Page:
“Wood Art Capital of Oklahoma” this World Class Forestry Museum is located in Beavers Bend State Park.
The Forest Heritage Center Museum is located in Beavers Bend State Park (north of Broken Bow, Oklahoma). Operated by the Forest Heritage Center Advisory Board and Oklahoma Forestry Services, the museum houses historical documents, antique forestry tools, wood art, homestead memorabilia, and a research library filled with books, periodicals, and other materials pertaining to forestry.
Visitors to the museum will view 14 large dioramas (painted by Harry Rossoll of Atlanta, Georgia, the artist who created Smokey Bear) that cover Prehistoric Forests, Caddo Indians, Papermaking in the South, 1940’s Lumbering, and Forest Appreciation. Each diorama is accompanied by a taped narration. Other exhibits include the Forest Wood Art Gallery, chainsaw carvings, a 100 year old log cabin from the Kiamichi Mountains, and traditional woodworking tools dating from the earliest tools used in the harvesting of timber from the mountains.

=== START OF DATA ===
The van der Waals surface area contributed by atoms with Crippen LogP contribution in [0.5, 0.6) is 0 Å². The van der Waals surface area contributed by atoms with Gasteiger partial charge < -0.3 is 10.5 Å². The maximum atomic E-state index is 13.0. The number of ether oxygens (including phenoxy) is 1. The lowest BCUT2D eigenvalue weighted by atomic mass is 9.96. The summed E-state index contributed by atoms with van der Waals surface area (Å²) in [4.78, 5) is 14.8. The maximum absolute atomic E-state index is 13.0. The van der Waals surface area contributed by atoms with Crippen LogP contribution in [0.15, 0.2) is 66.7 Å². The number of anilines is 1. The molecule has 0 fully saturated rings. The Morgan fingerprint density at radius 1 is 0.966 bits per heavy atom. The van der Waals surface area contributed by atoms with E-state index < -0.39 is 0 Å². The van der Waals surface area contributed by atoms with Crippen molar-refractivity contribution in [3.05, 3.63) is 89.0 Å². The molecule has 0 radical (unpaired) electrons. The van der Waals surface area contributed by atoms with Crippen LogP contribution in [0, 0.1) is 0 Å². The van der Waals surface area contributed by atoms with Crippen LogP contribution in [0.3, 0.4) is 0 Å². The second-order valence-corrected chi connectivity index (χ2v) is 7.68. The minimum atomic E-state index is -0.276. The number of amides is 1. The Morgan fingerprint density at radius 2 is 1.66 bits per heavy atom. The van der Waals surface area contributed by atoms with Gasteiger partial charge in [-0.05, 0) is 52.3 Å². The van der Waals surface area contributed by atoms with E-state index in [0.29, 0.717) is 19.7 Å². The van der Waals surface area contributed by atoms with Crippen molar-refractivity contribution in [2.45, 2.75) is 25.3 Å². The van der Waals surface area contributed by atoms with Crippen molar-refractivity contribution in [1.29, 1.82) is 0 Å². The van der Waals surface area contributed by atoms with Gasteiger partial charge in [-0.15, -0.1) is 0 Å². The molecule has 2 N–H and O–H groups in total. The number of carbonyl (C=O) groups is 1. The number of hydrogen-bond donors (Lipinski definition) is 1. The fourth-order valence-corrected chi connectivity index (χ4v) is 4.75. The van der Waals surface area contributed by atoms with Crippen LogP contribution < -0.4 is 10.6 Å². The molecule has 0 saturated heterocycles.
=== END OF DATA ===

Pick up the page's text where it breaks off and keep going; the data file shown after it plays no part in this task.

Fort Towson was established in 1824 to quell conflicts between lawless elements, American Indian peoples, and settlers claiming the area as part of Arkansas Territory. The fort also served as an outpost on the border between the United States and Texas, which at that time was part of Mexico. Connected to the East by road, Fort Towson served as a gateway for settlers bound for Texas during the 1830s. Those passing through the area included Sam Houston, Davy Crockett, and Stephen F. Austin. When the Choctaw and Chickasaw were displaced from their lands in the southeastern United States, the fort served as a point of dispersal upon their arrival in the West. The fort was also an important staging area for US forces during the Mexican War of 1846.